Back in school, you might have liked chemistry better. Or maybe physics. But do those sciences allow you to, you know, breathe? We didn't think so!
Biology, as you probably know, is the very science of life. It's the base of more specific scientific fields like botany, animal behavior, nutrition and more. And, of course, it underlies all fields of medicine. So perhaps it's time you took a second look at this classic element of middle-school and high-school curricula, and find out how much you remember from those long-ago classes.
How much, for example, do you know about the cell? From the Latin for "small room," the cell is to biology what the atom is to chemistry, its most basic part. (Although, as with atoms, there are things in biology smaller than cells). Also, if you want to be a biology whiz, you'd better learn how things are classified. A large part of basic biology is sorting things into groups and subgroups, based on their size, how they reproduce, and more. Which reminds us -- do you remember the name of the Swedish botanist/zoologist who is known as the father of modern taxonomy? For that matter, did you know that classification in biology is *called* taxonomy? We really hope so, or this quiz might not go so well!
In biology class, be prepared to hear this word a lot. It stands in for "any single living thing."
Taxonomy is the practice of ordering living things in a scientific fashion. Nowadays, we also refer to "cladistics," which is ordering things according to their evolutionary characteristics.
There are a number of mnemonic devices that will help you remember this sequence. May we suggest the of-the-moment "Katy Perry Caught One Fine Guy Saturday"?
In scientific names, the genus is uppercased while the species is lowercased. So humans are, scientifically, Homo sapiens.
"Base pairs" are the rungs in the DNA ladder. You'll see a more specific question about that "ladder" elsewhere in this quiz.
Air resistance is a common term in physics. All problems involving motion have to account for it, unless they take place in a vacuum (or that ideal Physics 101 environment where the professor says, "You don't have to worry about air resistance for this one.")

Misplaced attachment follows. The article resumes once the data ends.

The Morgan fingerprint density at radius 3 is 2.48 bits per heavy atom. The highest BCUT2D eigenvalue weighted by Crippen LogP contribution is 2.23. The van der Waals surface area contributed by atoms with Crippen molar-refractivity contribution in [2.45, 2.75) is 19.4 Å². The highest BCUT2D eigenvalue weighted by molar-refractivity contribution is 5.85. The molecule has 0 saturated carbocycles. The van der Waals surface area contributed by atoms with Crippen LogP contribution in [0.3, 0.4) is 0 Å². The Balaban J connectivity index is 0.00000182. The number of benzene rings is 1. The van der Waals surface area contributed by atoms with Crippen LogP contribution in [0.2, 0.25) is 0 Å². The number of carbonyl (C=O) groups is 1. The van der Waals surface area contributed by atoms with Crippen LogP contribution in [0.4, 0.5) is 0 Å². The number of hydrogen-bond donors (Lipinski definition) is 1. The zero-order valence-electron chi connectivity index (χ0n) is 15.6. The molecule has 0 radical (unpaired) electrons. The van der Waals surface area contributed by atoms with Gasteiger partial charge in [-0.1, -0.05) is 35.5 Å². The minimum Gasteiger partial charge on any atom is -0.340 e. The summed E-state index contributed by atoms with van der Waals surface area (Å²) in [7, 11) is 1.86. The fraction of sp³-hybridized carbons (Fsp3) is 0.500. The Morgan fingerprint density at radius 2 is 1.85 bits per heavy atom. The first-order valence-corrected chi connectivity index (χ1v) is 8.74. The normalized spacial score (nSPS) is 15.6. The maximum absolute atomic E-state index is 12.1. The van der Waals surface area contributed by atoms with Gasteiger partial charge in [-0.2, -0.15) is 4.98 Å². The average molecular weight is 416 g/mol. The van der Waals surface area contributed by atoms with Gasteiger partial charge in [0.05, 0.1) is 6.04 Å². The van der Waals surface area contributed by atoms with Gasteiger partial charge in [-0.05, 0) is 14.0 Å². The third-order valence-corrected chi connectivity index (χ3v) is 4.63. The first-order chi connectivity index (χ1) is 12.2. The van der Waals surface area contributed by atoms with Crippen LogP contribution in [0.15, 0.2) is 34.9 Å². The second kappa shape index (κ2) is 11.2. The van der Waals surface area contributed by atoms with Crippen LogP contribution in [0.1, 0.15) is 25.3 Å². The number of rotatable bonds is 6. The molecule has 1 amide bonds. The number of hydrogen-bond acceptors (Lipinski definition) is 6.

We feel for you if you chose "deoxynucleic acid." It seems like the syllable "ribo" should be represented by an "R," but it isn't.
Francis Crick, the co-discoverer of DNA, realized the structure of DNA in a kind of "lightning bolt" of inspiration. Overwhelmed with excitement, he burst into his house, the story goes, and asked his wife to draw a twisted ladder as he described it to her. (Apparently, she was the better illustrator of the two).
Glucose is simple sugar, or blood sugar (when it's in the bloodstream). The other four elements are molecules in base pairs of DNA.
Osmosis is the process in which water moves from areas of high density to low density. This allows it to move in and out of cells.
Antibiotics kill bacteria, not viruses. This is important, because the pointless use of antibiotics against viruses is one of the things which has led to antibiotic-resistant bacteria, or "superbugs."
Carl Linnaeus was a Swedish zoologist and botanist. He created the narrowing classification system we all learn in middle school, down to "genus" and "species."
Just as the body has organs, the cell has organelles. Like organs, they are biologically active, not just inert, as the cytoplasm is.
The nucleus is a bit like the "brain" or "command center" of the cell. There, you'll find a complete set of chromosomes for the entire organism. That's why cloning is possible from just one cell. Amazing!